Rangers will have to overcome 'significant obstacles' if they are to use Hampden as an alternative venue to Ibrox - as talks continue over Murrayfield.

It's thought Rangers chiefs remain in talks over using the national stadium or home of Scottish Rugby as building works continue on the Copland Stand at Ibrox.

The club will be forced to use an alternative venue for the first part of the season after material shipping delays have rendered Ibrox unfit for use.

The Scotsman claim Rangers are in talks over the use of Hampden and Murrayfield with club chiefs not keen on using two different stadia while work continues at Ibrox.

It's thought Hampden would be the preferred venue for Rangers but any deal to use the facilities would see the club have to overcome major hurdles.

Firstly, the pitch has just been re-seeded at Hampden following P!nk concerts - it means Rangers would likely have to import a new surface ahead of the new season which would come at a "not inconsiderable cost".

Also, Queen's Park are set to use the stadium this season - starting in September -but it's claimed the club might be "encouraged" to remain at Lesser Hampden by a financial payment to allow Rangers use of the national stadium.

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A club statement on the matter read: “Rangers has recently been advised of a delay in a materials shipment from Asia which is likely to have an impact on the programme for the completion of the Copland Stand works.

"It is therefore expected, unfortunately, that there will be an impact on matches at Ibrox at the beginning of the 2024/25 competitive season.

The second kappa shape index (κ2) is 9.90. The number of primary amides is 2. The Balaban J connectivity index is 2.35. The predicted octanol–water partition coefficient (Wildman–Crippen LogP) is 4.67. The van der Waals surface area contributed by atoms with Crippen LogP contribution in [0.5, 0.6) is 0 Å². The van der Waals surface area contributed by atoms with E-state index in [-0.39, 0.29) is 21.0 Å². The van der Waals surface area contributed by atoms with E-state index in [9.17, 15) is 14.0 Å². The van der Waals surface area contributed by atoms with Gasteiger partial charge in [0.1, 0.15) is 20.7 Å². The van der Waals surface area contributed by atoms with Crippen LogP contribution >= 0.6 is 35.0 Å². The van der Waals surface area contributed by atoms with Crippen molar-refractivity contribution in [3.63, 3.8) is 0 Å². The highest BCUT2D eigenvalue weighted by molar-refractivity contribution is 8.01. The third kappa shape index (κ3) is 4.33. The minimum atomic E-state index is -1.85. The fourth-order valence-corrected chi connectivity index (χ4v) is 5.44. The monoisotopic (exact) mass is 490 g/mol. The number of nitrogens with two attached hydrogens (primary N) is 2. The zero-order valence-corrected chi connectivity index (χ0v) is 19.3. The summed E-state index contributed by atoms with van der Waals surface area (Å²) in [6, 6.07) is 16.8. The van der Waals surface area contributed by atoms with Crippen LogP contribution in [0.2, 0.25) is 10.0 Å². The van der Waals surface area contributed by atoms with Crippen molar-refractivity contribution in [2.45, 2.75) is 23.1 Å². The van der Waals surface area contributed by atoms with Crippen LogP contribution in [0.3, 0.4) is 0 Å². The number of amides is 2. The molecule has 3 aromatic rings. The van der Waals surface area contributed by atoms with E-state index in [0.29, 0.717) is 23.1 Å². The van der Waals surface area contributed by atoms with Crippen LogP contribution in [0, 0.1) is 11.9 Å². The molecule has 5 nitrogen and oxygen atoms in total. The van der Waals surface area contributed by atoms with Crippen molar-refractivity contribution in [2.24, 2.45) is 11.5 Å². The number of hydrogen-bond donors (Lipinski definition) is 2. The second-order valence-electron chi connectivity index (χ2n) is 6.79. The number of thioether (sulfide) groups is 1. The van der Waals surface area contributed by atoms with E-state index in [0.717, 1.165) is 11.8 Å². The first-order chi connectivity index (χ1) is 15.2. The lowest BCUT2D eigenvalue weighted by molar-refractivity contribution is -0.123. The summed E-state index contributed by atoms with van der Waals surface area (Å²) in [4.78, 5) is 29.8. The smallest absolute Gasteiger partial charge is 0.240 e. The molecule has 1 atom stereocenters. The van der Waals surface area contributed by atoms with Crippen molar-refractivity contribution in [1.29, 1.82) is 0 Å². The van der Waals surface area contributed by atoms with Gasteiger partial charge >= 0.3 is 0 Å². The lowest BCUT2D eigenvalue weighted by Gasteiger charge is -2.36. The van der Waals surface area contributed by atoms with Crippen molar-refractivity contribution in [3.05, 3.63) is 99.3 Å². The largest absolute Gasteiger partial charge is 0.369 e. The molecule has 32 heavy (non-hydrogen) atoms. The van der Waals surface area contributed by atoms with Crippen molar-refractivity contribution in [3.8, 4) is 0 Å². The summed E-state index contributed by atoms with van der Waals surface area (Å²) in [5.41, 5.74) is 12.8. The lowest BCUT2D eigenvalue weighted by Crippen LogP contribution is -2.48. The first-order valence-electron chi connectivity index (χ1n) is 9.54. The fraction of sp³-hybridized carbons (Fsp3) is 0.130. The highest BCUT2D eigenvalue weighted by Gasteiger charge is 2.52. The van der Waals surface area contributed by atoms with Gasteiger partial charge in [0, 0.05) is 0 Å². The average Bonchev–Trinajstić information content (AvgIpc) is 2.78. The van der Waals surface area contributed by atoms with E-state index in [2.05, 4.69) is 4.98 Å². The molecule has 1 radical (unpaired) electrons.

"The club has engaged with the SPFL and UEFA in order to review planned contingency arrangements. Naturally, everyone at Rangers is deeply disappointed with this news.

"The club is working intensively to ensure that all steps are taken to deliver the project at the earliest possible date and a further progress update will be issued to supporters in due course."

SPFL chief executive Neil Doncaster vowed the league body would work with Rangers to accommodate a stadium move but won't allow any change to impact sporting integrity.

"Unfortunately these things happen," he said. "I used to run a club and we had to build a stand, and worked very close with the league to make sure our fixtures went ahead with only three parts of the ground available.

"Now that the fixtures are out, we'll be liaising with Rangers. Obviously they've got a far better handle on the works than we do. We'll be doing our best to work with them to try and get them through what is clearly a difficult situation.

"We've been very impressed with the way the new chairman, John Bennett, has tried to strengthen relationships across the game, and we'll certainly be looking to work with him and his team, and be as flexible as we can be, whilst being fair to everyone else."